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Anna

The Holy Anna, Prophet

The next figure to the right has much in common with Simeon. The gospel tells that this old widow, Anna, was a prophet and “never left the temple but worshiped there with fasting and prayer night and day.” Like Simeon she was at home in the temple, and like him she recognized the divine light shining through the little child presented in the temple: “At that moment she came, and began to praise God and to speak about the child to all who were looking for the redemption of Jerusalem.” So together with Simeon this old woman is one of the first on earth to give witness to the revelation made manifest in Jesus Christ. Therefore, she is also venerated as a saint and depicted with a halo and “The Holy Anna, prophet” inscribed on her “visiting card”.

Bild: Håkan Bengtsson

She also holds a word of Scripture in Hebrew. When contemplating on the text, which is copied directly from an authentic Torah scroll, we may think of the words of Jesus in Matthew 5:18: "Do not think that I have come to abolish the law or the prophets … For truly I tell you, until heaven and earth pass away, not one iota (i.e. the smallest letter), not one stroke of a letter, will pass from the law until all is accomplished." Here we can see the little iota – the second from the left – and perhaps also the “strokes”, which could refer to the small decorations on top of some letters. Hence, the biblical message that Anna is conveying may remind Christians of how faithfully the Jewish people have preserved the original text, down to the smallest detail.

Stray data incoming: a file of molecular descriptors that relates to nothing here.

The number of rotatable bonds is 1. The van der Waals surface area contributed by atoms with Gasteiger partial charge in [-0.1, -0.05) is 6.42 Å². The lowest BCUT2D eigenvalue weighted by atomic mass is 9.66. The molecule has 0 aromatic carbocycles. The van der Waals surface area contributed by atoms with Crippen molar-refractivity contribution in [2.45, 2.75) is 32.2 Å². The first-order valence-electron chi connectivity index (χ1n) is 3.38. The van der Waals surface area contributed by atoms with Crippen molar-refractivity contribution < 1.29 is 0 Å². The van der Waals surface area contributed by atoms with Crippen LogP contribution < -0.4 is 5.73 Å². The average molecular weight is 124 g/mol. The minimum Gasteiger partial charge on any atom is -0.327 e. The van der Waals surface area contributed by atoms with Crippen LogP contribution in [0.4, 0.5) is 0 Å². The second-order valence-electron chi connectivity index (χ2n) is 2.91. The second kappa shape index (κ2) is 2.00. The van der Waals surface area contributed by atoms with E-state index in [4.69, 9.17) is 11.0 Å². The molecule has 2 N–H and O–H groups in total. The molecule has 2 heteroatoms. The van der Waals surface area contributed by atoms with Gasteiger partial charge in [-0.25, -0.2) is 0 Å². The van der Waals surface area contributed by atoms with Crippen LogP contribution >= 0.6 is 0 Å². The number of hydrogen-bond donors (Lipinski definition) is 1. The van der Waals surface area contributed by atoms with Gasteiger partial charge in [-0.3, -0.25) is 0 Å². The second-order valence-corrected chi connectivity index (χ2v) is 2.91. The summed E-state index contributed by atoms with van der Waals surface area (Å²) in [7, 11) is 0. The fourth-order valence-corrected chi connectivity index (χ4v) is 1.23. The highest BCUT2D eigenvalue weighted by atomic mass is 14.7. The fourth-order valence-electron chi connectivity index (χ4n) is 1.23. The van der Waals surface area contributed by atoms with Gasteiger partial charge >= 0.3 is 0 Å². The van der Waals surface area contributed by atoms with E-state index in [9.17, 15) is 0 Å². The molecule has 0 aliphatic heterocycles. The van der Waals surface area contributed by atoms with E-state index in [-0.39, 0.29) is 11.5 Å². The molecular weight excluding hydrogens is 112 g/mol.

The six words are taken from Exodus 34:6-7 and read “full of grace and truth, keeping grace for thousands”, which is the proclamation Moses hears when he is about to receive the tablets of the covenant as a sign of God´s forgiveness after the sin of the golden calf. Probably these are the words referred to in John 1:16-17: “From his fullness we have all received, grace upon grace. For the law (i.e. the Torah) was given by Moses, grace and truth came through Jesus Christ.” In this way, Anna is also praising God – just like Simeon – for a revelation that God has prepared both for his first covenantal people and for all nations.